When Abraham Charles Zinone and his wife Merry brought their son to the Jhpiego-supported Strengthening the Provision of Primary Health Care (SPPHC) Project in South Sudan, a skilled health care provider did a thorough assessment of Abraham Junior’s health, including testing for HIV. Abraham Junior, just 2 months shy of his second birthday, tested positive for HIV. His health was further complicated by poor nutrition and parasitic and opportunistic infections. Health care providers gave Abraham Junior oral rehydration and iron supplements for malnutrition, started him on antiretrovirals (ARVs), treated his infections and offered nutrition counseling to his parents.
Abraham Junior was born in a refugee camp in the Central African Republic, after his parents fled their home in war-torn South Sudan in 2015. Merry gave birth without a skilled health care provider with help from her husband, Abraham, and fellow refugees. To add to their difficulties, both Merry and Abraham are HIV-positive and Merry has epilepsy.
The Zinones have been caught between war and internal conflict in their homeland, compromising their already fragile health and the health of their son.
The South Sudan civil war has claimed tens of thousands of lives and has displaced more than 2 million people. The conflict has also destroyed social and economic support, further deteriorating an already weakened health system. Many people living with HIV who were receiving care, like Merry and Abraham, can no longer receive supplies of ARVs on time. The war has worsened the HIV situation and aggravated opportunistic infections. Children are dying from malnutrition, preventable diseases and poor sanitation.
During a lull in the fighting, Merry and Abraham returned from the Central African Republic to South Sudan and took their son to Source Yubu Primary Health Center, where they had previously received care. The center had been ransacked by rebels and was no longer operating. Abraham Junior had become very sick with a severe cough and was pale and malnourished. The health of Merry had also worsened since she had no access to health care and was still recovering from the birth of her son.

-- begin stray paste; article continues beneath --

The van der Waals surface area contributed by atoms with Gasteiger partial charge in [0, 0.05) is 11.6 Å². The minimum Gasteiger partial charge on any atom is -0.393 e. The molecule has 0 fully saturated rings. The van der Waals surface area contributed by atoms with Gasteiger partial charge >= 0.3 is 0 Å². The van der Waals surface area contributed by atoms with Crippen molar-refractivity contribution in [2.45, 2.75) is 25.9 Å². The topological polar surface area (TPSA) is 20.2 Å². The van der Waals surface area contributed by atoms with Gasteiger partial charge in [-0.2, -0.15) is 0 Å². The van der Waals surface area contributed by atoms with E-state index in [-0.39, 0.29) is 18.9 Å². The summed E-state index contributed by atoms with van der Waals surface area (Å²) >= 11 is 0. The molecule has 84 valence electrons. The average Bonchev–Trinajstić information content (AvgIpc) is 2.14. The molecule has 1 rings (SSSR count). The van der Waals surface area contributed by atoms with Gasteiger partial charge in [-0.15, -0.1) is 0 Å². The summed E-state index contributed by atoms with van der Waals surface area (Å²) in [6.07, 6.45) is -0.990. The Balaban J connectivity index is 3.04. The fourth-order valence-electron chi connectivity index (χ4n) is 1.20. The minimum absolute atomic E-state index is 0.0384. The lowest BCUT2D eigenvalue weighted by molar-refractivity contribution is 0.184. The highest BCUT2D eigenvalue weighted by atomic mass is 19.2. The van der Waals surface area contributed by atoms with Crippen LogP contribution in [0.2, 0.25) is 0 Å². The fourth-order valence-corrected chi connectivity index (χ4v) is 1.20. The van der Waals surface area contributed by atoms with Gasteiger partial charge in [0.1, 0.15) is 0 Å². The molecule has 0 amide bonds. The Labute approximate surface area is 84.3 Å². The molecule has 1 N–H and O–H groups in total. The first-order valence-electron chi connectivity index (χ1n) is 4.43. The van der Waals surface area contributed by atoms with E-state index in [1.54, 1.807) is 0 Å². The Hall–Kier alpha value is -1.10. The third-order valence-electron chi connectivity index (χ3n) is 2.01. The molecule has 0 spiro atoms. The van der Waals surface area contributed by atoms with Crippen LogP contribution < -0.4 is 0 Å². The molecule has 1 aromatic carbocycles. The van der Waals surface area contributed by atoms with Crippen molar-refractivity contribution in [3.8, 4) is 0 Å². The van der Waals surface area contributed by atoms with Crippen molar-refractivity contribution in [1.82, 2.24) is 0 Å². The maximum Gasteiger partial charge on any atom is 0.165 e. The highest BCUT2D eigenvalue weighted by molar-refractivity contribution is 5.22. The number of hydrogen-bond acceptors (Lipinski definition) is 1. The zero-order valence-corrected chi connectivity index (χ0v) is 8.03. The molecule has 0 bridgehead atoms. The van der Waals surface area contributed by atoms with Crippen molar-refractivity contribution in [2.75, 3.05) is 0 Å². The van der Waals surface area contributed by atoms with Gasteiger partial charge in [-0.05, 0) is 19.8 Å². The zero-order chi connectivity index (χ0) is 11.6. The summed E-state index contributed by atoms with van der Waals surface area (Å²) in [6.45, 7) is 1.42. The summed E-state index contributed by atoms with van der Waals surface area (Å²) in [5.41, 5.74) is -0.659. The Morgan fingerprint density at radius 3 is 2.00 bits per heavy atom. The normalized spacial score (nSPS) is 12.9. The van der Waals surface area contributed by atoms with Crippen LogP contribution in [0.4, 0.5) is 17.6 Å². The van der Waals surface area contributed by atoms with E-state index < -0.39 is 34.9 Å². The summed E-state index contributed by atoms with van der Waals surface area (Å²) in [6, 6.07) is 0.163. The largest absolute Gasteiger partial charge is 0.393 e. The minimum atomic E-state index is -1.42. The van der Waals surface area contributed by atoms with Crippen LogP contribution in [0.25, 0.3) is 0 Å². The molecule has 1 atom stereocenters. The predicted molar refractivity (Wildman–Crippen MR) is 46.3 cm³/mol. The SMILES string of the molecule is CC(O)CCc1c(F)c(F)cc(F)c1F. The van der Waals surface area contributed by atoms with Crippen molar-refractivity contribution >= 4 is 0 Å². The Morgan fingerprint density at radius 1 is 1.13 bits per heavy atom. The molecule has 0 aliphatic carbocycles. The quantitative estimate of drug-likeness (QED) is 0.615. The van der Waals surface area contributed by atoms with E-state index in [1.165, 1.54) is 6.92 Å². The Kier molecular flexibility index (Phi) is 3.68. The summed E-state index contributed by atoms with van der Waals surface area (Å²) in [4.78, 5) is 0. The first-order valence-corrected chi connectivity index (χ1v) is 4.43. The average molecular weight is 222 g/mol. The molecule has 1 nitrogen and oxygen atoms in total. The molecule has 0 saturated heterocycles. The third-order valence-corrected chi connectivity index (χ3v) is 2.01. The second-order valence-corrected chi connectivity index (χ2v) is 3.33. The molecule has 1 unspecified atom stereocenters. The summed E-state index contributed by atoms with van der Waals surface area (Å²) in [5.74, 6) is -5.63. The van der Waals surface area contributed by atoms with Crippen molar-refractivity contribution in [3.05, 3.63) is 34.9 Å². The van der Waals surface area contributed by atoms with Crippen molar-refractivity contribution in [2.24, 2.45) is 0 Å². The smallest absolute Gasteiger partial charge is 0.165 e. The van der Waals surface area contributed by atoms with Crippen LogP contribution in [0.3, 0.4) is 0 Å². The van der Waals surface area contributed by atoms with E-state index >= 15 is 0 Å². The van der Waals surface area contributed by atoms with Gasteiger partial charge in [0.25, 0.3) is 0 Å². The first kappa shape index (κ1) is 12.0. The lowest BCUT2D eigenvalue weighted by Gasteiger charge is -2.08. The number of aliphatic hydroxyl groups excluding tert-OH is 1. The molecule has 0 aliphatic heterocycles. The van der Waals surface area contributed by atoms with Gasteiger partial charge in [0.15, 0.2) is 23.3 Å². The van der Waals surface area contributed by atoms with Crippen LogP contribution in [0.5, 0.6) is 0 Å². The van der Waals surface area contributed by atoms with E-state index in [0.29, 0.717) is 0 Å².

However, at the SPPHC Project, Abraham and Merry received care and supplies of ARVs. Abraham, Merry and Abraham Junior are among 71,200 people who have received services from the SPPHC Project since the project started in June 2015 in Central Equatoria and Western Equatoria States of South Sudan.
With funding from the U.S. Agency for International Development for the SPPHC Project, Jhpiego is working with the South Sudan Ministry of Health to rebuild the health system and provide quality health services to returning refugees and displaced persons. The project is partnering with the South Sudan Health Pooled Fund partners—Action Africa Health Initiative, The Johanniter and World Vision—to equip health care providers with skills and furnish primary health care centers with supplies.
The project also organizes community outreach activities to increase access to high-quality services for the prevention of mother-to-child transmission of HIV and for HIV care for children, adolescent and adults. More than 41,000 pregnant women have received testing and counseling services during antenatal care visits provided by the SPPHC Project. All 1,581 women who tested positive for HIV started ARVs to prevent transmission of HIV to their unborn children.
In addition, the SPPHC Project provides follow-up support to the community. During a recent visit to the community, Rebecca Apio, a Jhpiego HIV Case Manager working with the SPPHC Project, conducted a review of health records and noticed that Abraham Junior had missed an appointment. She and her colleagues sought out the family in their village and assessed Abraham Junior’s progress and that of his parents. They provided the family with counseling, replenished their ARVs and gave Abraham Junior more nutritional supplements.
Abraham couldn’t be more relieved.
“Since we started taking our ARVs the way [the project health provider] advised us, my wife is now okay and the boy is able to walk and he is even eating well,” he said. “Thank you very much for your assistance and coming to see us at home.”
Dr. Bizunesh Tesfaye Tamirat is Chief of Party for USAID’s Strengthening the Provision of Primary Health Care (SPPHC) Project in South Sudan. Rebecca Apio, SPPHC Project HIV Case Manager, and Charles Wanga, Jhpiego’s Africa Region Senior Communications Specialist, also contributed to this story. Photos by Patrick Ochira, SPPHC Project Monitoring and Evaluation Officer.